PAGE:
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In a controversial but anticipated move, the board of directors of the National Association for the Advancement of Colored People ratified a moratorium on charter school expansion on Oct. 15.

This move comes three months after delegates to the NAACP’s national convention in Cincinnati voted to adopt the resolution. Many in the Black community, even longtime NAACP members, oppose the historic civil rights organization’s views on this issue.

NAACP President and CEO Cornell William Brooks explained the organization’s decision in a statement:

“The NAACP’s resolution is not inspired by ideological opposition to charter schools but by our historical support of public schools – as well as today’s data and the present experience of NAACP branches in nearly every school district in the nation.

The statement underscored that the organization has long opposed charter schools because they divert tax dollars away from public schools, many of which lack basic resources and are underperforming.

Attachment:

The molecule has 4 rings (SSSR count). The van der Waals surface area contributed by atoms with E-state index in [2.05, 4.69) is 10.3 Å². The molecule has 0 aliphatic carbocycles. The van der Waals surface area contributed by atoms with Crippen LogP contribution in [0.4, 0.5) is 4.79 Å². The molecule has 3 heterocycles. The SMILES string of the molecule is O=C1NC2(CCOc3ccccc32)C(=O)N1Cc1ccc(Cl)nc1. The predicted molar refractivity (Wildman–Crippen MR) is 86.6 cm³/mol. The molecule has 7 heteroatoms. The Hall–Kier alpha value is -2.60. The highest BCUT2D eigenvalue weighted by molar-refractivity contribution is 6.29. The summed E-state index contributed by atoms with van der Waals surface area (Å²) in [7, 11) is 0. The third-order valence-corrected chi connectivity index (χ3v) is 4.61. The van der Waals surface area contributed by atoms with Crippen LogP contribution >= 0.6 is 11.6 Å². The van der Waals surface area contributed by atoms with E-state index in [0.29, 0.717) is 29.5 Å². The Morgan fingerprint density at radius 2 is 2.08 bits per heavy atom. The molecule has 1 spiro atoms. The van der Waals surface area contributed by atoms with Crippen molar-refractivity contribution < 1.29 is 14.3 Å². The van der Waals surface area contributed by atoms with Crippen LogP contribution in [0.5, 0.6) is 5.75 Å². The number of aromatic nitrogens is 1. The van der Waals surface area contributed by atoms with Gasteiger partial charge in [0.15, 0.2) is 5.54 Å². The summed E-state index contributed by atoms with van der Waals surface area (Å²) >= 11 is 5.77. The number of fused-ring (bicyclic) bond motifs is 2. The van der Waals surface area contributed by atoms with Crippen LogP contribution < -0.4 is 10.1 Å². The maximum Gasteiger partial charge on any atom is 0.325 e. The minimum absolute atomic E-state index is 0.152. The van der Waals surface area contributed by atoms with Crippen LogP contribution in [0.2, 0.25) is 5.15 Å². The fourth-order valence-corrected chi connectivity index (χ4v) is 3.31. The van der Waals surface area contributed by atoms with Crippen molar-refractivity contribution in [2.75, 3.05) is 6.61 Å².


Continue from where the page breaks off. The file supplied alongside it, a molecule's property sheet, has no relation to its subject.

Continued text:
“The NAACP has been in the forefront of the struggle for and a staunch advocate of free, high-quality, fully and equitably-funded public education for all children,” Roslyn M. Brock, Chairman of the National NAACP Board of Directors, stated in the media release. “We are dedicated to eliminating the severe racial inequities that continue to plague the education system.”

However, charter schools are popular among many Black parents for whom failing schools are the only option to educate their children.

In September, more than 160 Black community leaders and educators who support school choice signed a letter urging the NAACP not to ratify the proposed moratorium.

“Not only is the resolution’s mischaracterization of charter schools misinformed, but the proposed nationwide moratorium on new charter schools would ultimately reduce opportunities for Black students, many of whom come from low-income and working-class families,” the letter stated.

The NAACP’s resolution identified four conditions under which it would stop advocating for the moratorium:

  • Charter schools are subject to the same transparency and accountability standards as public schools
  • Public funds are not diverted to charter schools at the expense of the public school system
  • Charter schools cease expelling students that public schools have a duty to educate and
  • Cease to perpetuate de facto segregation of the highest performing children from those whose aspirations may be high but whose talents are not yet as obvious

In the meantime, the NAACP pledged to work tirelessly for education equity.



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